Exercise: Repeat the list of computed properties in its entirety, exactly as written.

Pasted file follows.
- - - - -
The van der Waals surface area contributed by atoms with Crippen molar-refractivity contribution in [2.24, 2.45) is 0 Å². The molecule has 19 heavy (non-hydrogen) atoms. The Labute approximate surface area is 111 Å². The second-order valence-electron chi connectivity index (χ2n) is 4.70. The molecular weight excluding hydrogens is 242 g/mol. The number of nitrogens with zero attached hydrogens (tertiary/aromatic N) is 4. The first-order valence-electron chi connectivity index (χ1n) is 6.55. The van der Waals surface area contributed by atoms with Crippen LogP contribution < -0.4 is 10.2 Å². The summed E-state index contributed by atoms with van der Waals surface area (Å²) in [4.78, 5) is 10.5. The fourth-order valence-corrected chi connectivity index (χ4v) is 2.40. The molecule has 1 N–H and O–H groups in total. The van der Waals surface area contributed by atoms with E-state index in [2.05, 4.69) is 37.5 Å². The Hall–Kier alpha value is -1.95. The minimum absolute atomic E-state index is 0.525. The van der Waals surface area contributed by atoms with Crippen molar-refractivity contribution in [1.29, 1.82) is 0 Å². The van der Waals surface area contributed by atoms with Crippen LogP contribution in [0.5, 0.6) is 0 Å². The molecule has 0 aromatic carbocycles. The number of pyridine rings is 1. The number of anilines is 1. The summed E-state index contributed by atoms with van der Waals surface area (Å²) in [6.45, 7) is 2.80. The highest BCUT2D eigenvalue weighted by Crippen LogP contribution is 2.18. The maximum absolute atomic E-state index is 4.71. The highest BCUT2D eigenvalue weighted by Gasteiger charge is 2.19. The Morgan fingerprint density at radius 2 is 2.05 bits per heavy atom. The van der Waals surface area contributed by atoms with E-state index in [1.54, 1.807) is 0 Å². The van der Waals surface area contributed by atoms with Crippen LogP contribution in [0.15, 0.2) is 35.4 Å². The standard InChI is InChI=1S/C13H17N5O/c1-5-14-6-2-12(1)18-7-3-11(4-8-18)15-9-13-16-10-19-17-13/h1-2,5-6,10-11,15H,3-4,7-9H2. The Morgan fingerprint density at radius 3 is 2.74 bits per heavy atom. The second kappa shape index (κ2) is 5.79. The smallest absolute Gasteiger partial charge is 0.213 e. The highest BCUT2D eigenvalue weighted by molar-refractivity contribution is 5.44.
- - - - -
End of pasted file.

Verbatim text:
The van der Waals surface area contributed by atoms with Crippen molar-refractivity contribution in [2.24, 2.45) is 0 Å². The molecule has 19 heavy (non-hydrogen) atoms. The Labute approximate surface area is 111 Å². The second-order valence-electron chi connectivity index (χ2n) is 4.70. The molecular weight excluding hydrogens is 242 g/mol. The number of nitrogens with zero attached hydrogens (tertiary/aromatic N) is 4. The first-order valence-electron chi connectivity index (χ1n) is 6.55. The van der Waals surface area contributed by atoms with Crippen LogP contribution < -0.4 is 10.2 Å². The summed E-state index contributed by atoms with van der Waals surface area (Å²) in [4.78, 5) is 10.5. The fourth-order valence-corrected chi connectivity index (χ4v) is 2.40. The molecule has 1 N–H and O–H groups in total. The van der Waals surface area contributed by atoms with E-state index in [2.05, 4.69) is 37.5 Å². The Hall–Kier alpha value is -1.95. The minimum absolute atomic E-state index is 0.525. The van der Waals surface area contributed by atoms with Crippen molar-refractivity contribution in [1.29, 1.82) is 0 Å². The van der Waals surface area contributed by atoms with Crippen LogP contribution in [0.5, 0.6) is 0 Å². The molecule has 0 aromatic carbocycles. The number of pyridine rings is 1. The number of anilines is 1. The summed E-state index contributed by atoms with van der Waals surface area (Å²) in [6.45, 7) is 2.80. The highest BCUT2D eigenvalue weighted by Crippen LogP contribution is 2.18. The maximum absolute atomic E-state index is 4.71. The highest BCUT2D eigenvalue weighted by Gasteiger charge is 2.19. The Morgan fingerprint density at radius 2 is 2.05 bits per heavy atom. The van der Waals surface area contributed by atoms with E-state index in [1.54, 1.807) is 0 Å². The van der Waals surface area contributed by atoms with Crippen LogP contribution in [0.15, 0.2) is 35.4 Å². The standard InChI is InChI=1S/C13H17N5O/c1-5-14-6-2-12(1)18-7-3-11(4-8-18)15-9-13-16-10-19-17-13/h1-2,5-6,10-11,15H,3-4,7-9H2. The Morgan fingerprint density at radius 3 is 2.74 bits per heavy atom. The second kappa shape index (κ2) is 5.79. The smallest absolute Gasteiger partial charge is 0.213 e. The highest BCUT2D eigenvalue weighted by molar-refractivity contribution is 5.44.